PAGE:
Kolonel Qaddafi vindt dat een staat voor Joden en Palestijnen, de beste oplossing biedt voor ‘het’ conflict in het Midden-Oosten. Hoewel hij niet de meest onverdachte bron is voor zulk een voorstel, wordt deze optie ook – en in toenemende mate – geopperd door anderen.
Interessant zijn de reacties op zijn artikel – zie de ‘Comments’ onderaan -, waaruit ik er een selecteerde omdat die overeen komt met mijn eigen mening.
The shocking level of the last wave of Israeli-Palestinian violence, which ended with this weekends cease-fire, reminds us why a final resolution to the so-called Middle East crisis is so important. It is vital not just to break this cycle of destruction and injustice, but also to deny the religious extremists in the region who feed on the conflict an excuse to advance their own causes.
But everywhere one looks, among the speeches and the desperate diplomacy, there is no real way forward. A just and lasting peace between Israel and the Palestinians is possible, but it lies in the history of the people of this conflicted land, and not in the tired rhetoric of partition and two-state solutions.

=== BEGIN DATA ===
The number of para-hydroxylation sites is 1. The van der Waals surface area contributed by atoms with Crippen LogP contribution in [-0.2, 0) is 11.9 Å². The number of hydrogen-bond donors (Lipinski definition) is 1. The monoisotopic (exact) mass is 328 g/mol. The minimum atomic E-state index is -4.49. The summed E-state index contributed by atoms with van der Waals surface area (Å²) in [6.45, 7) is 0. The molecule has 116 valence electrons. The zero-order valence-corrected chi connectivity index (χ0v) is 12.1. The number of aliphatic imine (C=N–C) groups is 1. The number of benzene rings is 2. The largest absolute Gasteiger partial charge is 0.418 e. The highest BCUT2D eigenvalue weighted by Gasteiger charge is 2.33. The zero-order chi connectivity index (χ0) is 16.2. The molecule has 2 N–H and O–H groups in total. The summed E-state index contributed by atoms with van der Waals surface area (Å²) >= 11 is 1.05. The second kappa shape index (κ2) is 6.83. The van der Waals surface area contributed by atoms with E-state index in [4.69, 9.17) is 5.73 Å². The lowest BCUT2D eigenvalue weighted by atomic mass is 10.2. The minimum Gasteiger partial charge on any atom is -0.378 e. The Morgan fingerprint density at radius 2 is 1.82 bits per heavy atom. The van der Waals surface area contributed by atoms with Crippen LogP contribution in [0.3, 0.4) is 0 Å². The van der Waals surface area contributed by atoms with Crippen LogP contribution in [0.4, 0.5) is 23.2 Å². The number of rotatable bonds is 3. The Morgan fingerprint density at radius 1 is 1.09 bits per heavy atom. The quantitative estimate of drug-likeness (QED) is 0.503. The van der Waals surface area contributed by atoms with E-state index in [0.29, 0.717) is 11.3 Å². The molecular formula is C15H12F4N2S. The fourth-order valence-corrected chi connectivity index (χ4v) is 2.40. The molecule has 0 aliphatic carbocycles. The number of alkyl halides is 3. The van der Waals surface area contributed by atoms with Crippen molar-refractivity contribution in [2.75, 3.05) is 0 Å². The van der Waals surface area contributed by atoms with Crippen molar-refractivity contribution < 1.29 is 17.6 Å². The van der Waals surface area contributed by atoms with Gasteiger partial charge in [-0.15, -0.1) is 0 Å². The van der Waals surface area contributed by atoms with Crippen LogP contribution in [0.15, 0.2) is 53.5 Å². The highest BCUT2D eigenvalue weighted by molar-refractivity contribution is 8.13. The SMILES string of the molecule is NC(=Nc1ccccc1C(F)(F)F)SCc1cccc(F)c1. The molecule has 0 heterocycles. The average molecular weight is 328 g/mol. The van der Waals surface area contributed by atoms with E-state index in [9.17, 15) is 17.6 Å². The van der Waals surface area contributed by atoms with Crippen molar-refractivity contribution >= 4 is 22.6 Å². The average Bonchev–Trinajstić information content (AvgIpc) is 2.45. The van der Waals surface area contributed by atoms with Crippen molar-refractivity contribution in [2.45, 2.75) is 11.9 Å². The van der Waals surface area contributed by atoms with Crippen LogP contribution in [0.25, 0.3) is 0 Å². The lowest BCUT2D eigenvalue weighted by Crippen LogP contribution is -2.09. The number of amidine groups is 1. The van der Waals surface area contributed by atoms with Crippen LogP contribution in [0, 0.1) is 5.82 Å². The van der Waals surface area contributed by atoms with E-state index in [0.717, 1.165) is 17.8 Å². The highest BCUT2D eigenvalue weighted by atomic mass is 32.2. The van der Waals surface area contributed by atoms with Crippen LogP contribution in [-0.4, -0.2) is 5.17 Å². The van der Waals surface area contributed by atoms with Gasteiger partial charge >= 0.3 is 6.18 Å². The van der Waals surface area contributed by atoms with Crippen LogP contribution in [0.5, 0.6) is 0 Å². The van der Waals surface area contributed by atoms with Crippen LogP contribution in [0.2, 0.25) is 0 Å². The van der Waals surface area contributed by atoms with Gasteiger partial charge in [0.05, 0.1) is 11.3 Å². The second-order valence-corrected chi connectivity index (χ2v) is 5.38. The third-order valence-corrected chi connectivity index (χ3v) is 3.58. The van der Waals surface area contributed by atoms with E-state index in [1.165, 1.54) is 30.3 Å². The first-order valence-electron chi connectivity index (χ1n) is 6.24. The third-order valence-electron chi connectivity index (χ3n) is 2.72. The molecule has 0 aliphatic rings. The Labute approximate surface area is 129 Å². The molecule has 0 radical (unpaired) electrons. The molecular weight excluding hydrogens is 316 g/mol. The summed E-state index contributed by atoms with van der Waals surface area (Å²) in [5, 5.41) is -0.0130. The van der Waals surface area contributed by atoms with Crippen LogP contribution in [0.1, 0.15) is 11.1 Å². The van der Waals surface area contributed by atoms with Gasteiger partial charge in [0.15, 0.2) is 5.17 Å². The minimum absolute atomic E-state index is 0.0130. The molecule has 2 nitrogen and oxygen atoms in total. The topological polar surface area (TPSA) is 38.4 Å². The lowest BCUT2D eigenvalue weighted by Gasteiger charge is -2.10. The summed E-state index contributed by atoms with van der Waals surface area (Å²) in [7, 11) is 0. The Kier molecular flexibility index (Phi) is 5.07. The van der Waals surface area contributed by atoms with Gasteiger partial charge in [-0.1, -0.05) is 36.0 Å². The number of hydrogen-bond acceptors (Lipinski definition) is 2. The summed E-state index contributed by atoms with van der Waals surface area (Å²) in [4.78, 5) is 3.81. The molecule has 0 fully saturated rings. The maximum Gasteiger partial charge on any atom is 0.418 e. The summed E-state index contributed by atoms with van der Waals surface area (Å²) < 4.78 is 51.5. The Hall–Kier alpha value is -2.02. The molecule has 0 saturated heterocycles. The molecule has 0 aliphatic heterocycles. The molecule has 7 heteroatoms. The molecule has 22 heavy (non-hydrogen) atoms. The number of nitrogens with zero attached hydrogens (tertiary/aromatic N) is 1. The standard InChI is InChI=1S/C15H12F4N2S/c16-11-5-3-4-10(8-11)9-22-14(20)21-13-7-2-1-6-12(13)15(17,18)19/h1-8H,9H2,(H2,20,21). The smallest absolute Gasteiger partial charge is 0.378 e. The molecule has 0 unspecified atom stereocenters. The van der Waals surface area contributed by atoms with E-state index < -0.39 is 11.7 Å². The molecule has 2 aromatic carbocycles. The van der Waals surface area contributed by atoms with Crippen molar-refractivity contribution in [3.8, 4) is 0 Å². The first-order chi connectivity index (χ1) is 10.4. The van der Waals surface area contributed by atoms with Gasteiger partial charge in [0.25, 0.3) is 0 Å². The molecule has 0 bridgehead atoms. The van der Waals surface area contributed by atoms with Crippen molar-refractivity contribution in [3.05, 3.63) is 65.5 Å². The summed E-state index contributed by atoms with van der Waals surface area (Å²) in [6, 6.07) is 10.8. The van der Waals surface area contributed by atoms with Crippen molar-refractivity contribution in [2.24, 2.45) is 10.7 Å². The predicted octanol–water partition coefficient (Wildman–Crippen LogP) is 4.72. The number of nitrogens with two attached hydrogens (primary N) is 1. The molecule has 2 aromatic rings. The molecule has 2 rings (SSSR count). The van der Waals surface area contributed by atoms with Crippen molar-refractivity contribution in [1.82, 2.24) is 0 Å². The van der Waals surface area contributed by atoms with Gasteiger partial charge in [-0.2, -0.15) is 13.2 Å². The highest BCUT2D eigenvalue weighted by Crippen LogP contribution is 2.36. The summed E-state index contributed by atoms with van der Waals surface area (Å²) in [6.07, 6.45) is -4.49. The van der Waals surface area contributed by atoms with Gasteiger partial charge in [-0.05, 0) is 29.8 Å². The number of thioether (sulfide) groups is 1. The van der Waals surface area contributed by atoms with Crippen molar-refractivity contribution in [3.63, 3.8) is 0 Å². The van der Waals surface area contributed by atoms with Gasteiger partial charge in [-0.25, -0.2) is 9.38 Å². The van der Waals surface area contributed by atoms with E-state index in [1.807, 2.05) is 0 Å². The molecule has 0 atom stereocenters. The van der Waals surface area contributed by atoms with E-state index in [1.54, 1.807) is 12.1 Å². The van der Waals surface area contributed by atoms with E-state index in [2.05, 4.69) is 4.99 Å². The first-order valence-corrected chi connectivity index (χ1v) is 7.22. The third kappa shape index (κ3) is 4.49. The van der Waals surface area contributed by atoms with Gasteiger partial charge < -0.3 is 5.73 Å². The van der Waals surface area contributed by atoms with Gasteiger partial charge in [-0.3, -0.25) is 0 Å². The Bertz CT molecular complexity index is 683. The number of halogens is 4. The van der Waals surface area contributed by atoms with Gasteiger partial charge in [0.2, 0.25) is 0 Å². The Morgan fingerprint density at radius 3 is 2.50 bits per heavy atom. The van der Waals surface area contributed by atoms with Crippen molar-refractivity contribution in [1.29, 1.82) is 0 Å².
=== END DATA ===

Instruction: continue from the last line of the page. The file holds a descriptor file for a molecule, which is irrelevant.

Although its hard to realize after the horrors weve just witnessed, the state of war between the Jews and Palestinians has not always existed. In fact, many of the divisions between Jews and Palestinians are recent ones. The very name Palestine was commonly used to describe the whole area, even by the Jews who lived there, until 1948, when the name Israel came into use.
Jews and Muslims are cousins descended from Abraham. Throughout the centuries both faced cruel persecution and often found refuge with one another. Arabs sheltered Jews and protected them after maltreatment at the hands of the Romans and their expulsion from Spain in the Middle Ages…
If the present interdependence and the historical fact of Jewish-Palestinian coexistence guide their leaders, and if they can see beyond the horizon of the recent violence and thirst for revenge toward a long-term solution, then these two peoples will come to realize, I hope sooner rather than later, that living under one roof is the only option for a lasting peace.
Muammar Qaddafi is the leader of Libya.
229. COMMENTS – EDITORS’ SELECTIONS January 22, 2009 11:55 am
While the source is somewhat surprising, and the history of the region not entirely accurate, the idea is perfectly sound. Of course, it is not new, either, having been proposed by many others, as an article in the Times a few days ago recounts. One reason for the one-state solution that Qaddafi does not mention is that it solves the nagging problem of unequal citizenship in Israel.